- A relativist, consequentialst theory. It does not prescribe fixed rules; it considers the outcomes of actions.
- First developed by Joseph Fletcher in Situation Ethics (1963).
- Inspired by Jesus' gospel message of love (agape). Fletcher appealed to the biblical scholar Rudolph Bultmann, according to whom Jesus taught no ethics other than 'love thy neighbour as thyself'.
Other ethical approaches
- Fletcher distinguished Situation Ethics from two common approaches to ethics: legalism and anti-nomianism.
- Legalists enforce fixed rules and rigid morality.
- Anti-nomians shun laws and live without moral restraints.
- According to Fletcher, his theory avoided the pitfalls of both, being more flexible than Legalism and more principled than anti-nomianism.
Four Working Principles
- Fletcher stated that there are four basic working principls to Situation Ethics:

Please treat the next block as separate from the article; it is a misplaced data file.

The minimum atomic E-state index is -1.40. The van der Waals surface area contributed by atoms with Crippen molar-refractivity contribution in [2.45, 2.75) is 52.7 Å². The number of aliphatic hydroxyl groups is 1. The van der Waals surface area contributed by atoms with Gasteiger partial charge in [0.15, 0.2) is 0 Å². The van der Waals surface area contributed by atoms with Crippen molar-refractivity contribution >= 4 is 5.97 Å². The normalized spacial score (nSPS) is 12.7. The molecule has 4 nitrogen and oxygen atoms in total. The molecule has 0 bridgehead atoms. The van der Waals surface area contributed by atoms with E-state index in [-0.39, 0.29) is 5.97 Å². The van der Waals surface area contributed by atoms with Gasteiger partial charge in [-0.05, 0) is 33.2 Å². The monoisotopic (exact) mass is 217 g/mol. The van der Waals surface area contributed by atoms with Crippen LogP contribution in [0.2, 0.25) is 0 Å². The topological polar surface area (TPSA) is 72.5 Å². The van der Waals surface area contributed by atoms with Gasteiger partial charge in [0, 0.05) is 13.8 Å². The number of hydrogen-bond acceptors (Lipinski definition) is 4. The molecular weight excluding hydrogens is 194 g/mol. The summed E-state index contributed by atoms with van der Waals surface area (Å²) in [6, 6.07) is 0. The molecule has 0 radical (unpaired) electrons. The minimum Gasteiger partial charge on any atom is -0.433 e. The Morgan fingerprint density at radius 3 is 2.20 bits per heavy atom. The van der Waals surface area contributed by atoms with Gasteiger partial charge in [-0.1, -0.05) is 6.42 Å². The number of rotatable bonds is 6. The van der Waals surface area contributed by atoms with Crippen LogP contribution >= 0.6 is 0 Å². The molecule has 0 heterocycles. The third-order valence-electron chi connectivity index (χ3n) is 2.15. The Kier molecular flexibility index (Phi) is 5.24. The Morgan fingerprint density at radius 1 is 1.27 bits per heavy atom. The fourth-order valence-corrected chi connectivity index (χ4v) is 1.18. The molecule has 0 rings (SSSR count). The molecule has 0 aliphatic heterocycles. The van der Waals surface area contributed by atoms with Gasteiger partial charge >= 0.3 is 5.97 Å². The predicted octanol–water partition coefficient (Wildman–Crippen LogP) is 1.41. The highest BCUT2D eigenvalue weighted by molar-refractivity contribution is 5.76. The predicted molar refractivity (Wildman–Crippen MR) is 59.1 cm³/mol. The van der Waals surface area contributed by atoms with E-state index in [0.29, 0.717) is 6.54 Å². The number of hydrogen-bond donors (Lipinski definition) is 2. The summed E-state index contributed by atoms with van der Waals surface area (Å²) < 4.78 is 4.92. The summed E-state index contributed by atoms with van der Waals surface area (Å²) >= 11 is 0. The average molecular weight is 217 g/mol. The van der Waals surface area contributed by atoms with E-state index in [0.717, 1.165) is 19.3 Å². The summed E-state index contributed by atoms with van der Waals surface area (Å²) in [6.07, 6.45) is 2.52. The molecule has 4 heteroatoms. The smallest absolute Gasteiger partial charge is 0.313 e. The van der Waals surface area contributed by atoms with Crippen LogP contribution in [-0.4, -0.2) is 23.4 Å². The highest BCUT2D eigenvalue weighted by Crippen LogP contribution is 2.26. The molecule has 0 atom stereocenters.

- Pragmatism - moral actions must work or achieve some realistic goal.
- Relativism - there are no fixed laws which must always be obeyed.
- Positivism - first place is given to Christian love, rooted in faith.
- Personalism - people come first, not rules or ideals.
Six Fundamental Principles
'Love only is always good'
This means that there is no action or moral rule that is good in itself. An action is good only in so far as it brings about agape.
'Love is the only norm'
Fletcher understood a norm to be a rule and appealed to Jesus' teaching in Mark 12:33 that the most important commandment is to love God and love your neighbour. He did allow that some rules might be useful, but in cases of dispute love should decide what should be done.
'Love and justice are the same'
This idea was unique to Fletcher, who claimed that justice is the giving to every person what is their due, and that as the…